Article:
### Document

```CHAPTER 2
First-Order Differential
Equations
Contents
2.1 Solution By Direct Integration
2.2 Separable Variables
2.3 Linear Equations
2.4 Exact Equations
2.5 Solutions by Substitutions
CH2_2
2.1 Solution By Direct Integration
Consider dy/dx = f(x, y) = g(x). The DE
dy/dx = g(x)
(1)
can be solved by direct integration.
Integrating both sides: y =  g(x) dx +c= G(x) + c.
eg: dy/dx = 1 + e2x, then
y =  (1 + e2x) dx +c= x + ½ e2x + c
CH2_3
2.2 Separable Variables
Introduction:
DEFINITION 2.1
Separable Equations
A first-order DE of the form
dy/dx = g(x)h(y)
is said to be separable.
CH2_4
Rewrite the above equation as
p( y)
dy
dx
 g ( x)
(2)
where p(y) = 1/h(y).
CH2_5

P ( ( x ))  ' ( x )  g ( x )
(4)
 P ( ( x ))  ' ( x ) dx
Integrating both sides, we have
 P ( y ) dy   g ( x )dx  c
or
H ( y)  G ( x)  c
CH2_6
Example 2
Solve
Solution:
dy
dx
 ydy

 x
, y (4)  3
y
   xdx
and
y
2

x
2
2
2
 c1
We also can rewrite the solution as
x2 + y2 = c2, where c2 = 2c1
Apply the initial condition, 16 + 9 = 25 = c2
See Fig2.18. Thus,
y   (25  x )
2 1/ 2
because y(4)=-3.
CH2_7
Fig2.18
CH2_8
Losing a Solution
When r is a zero of h(y), then y = r is also a solution
of dy/dx = g(x)h(y). However, this solution is not
included in the general solution. That is a singular
solution.
CH2_9
2.3 Linear Equations
Introduction:
Linear DEs are friendly to be solved. We can find
some smooth methods to deal with.
DEFINITION 2.2
Linear Equations
A first-order DE of the form
a1(x)(dy/dx) + a0(x)y = g(x)
is said to be a linear equation in y.
(1)
CH2_10
Standard Form
Standard form of a first-order DE can be written as
dy/dx + P(x)y = f(x)
(2)
CH2_11
Solving Procedures
If (2) is multiplied by
P ( x ) dx

e
then
e
P ( x ) dx
dy
 e
P ( x ) dx
dx
P ( x) y 
(5)
e
P ( x ) dx
f ( x )dx
(6)
or
P ( x ) dx
d   P ( x ) dx 

e
y e
f ( x)

dx 
(7)
Integrating both sides, we get
P ( x ) dx
e
y 

P ( x ) dx
e
f ( x ) dx  c
(8)
Dividing (8) by e  P ( x ) dx gives the solution.
CH2_12
Integrating Factor
We call e  P ( x ) dx as an integrating factor and we
should only memorize this to solve problems.
CH2_13
Example 1
Solve dy/dx – 3y = 6.
Solution:
Since P(x) = – 3, we have the integrating factor is
then
(  3 ) dx
3 x

e
e
 3 x dy
3 x
3 x
e
 3e
y  6e
dx
is the same as
d
[e
3 x
y ]  6e
3 x
dx
So e-3xy = -2e-3x + c, a solution is y = -2 + ce3x, - <
x < .
CH2_14
Notes
The DE of example 1 can be written as
dy
 3( y  2 )
dx
y = –2 is included in the general solution. The
general solution of linear first order DE include all
the solutions.
CH2_15
Application to Circuits
See Fig 2.39.
L
di
 Ri  E (t )
(8)
dt
CH2_16
Fig 2.39
CH2_17
Example 6
Refer to Fig 2.39, where E(t) = 12 Volt, L = ½ Henry
R = 10 Ohms. Determine i(t) where i(0) = 0.
Solution:
1 di
From (8),
 10 i  12 , i ( 0 )  0
Then
2 dt
d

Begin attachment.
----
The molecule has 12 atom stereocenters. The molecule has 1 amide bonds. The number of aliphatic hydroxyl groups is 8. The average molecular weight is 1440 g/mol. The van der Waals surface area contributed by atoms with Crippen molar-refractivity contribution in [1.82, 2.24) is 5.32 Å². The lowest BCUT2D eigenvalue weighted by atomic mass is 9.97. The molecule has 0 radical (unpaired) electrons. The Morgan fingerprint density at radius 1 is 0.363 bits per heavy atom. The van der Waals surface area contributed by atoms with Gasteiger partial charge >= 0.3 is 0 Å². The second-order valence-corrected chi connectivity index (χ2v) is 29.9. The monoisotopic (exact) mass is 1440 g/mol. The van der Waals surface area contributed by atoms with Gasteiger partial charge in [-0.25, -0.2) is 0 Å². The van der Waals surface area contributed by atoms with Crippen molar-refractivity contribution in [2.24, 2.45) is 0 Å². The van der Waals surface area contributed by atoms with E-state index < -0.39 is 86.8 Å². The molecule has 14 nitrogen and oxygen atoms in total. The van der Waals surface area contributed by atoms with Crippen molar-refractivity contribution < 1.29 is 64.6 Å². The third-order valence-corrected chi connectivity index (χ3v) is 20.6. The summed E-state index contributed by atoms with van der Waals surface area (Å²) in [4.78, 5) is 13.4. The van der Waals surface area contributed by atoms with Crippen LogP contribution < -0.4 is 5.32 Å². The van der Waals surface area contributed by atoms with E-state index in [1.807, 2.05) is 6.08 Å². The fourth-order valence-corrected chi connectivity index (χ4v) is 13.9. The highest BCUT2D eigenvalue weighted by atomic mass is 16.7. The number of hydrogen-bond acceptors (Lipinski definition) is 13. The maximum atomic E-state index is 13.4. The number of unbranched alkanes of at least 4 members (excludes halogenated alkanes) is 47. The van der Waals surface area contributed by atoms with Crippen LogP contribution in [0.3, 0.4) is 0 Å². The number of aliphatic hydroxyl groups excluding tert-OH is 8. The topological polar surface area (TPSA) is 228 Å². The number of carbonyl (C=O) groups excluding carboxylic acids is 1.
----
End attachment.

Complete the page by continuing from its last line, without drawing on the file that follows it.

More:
[ e i ]  24 e
20
20 t
dt
i (t ) 
6
 ce
 20 t
5
Using i(0) = 0, c = -6/5, then i(t) = (6/5) – (6/5)e-20t.
CH2_18
Example 6 (2)
A general solution of (8) is
i (t ) 
e
( R / L )t
L
e
( R / L )t
E ( t ) dt  ce
( R / L )t
(11)
When E(t) = E0 is a constant, (11) becomes
i (t ) 
Eo
 ce
( R / L )t
(12)
R
where the first term is called a steady-state part, and the
second term is a transient term.
CH2_19
2.4 Exact Equations
Introduction:
CH2_20
Differential of a Function of Two Variables
If z = f(x, y), its differential or total differential is
dz 
f
x
dx 
f
y
dy
(1)
Now if z = f(x, y) = c,

 f 
 f 
 dy  0

 dx  
 x  3  y 
eg: if x2 – 5xy + y = c, then (2) gives
(2x – 5y) dx + (-5x + 3y2) dy = 0
Q: What is the implicit solution of (3)?
(2)
(3)
CH2_21
DEFINITION 2.3
Exact Equation
M(x, y) dx + N(x, y) dy is an exact differential
in a region R of the xy-plane, if it corresponds to the
differential of some function f(x, y). A first-order DE
of the form
M(x, y) dx + N(x, y) dy = 0
is said to be an exact equation, if the left side is an
exact differential.
CH2_22
THEOREM 2.1
Criterion for an Extra Differential
Let M(x, y) and N(x, y) be continuous and have
continuous first partial derivatives in a region R defined
by a < x < b, c < y < d. Then a necessary and
sufficient condition that M(x, y) dx + N(x, y) dy be an
exact differential is
M
N

(4)
y
x
CH2_23
Proof of Necessity for Theorem 2.1
If M(x, y) dx + N(x, y) dy is exact, there exists some
function f such that for all x in R
M(x, y) dx + N(x, y) dy = (f/x) dx + (f/y) dy
Therefore
f
f
M(x, y) =
, N(x, y) =
x
y
and
2
M
  f   f
   f   N (why?)
y






y  x  yx x  y 
x
The sufficient part consists of showing that there is a
function f for which
 f = M(x, y) and  f = N(x, y)
x
y
CH2_24
Method of Solution
 Since f/x = M(x, y), we have
f ( x, y ) 
 M ( x, y ) dx  g ( y )
(5)
 Differentiating (5) with respect to y and assume f/y = N(x, y)
Then  f

y

M ( x , y ) dx  g ' ( y ) 

y
 and
g ' ( y )  N ( x, y ) 
N ( x, y )

M ( x , y ) dx

y
(6)
Which holds if (4) is satisfied.
CH2_25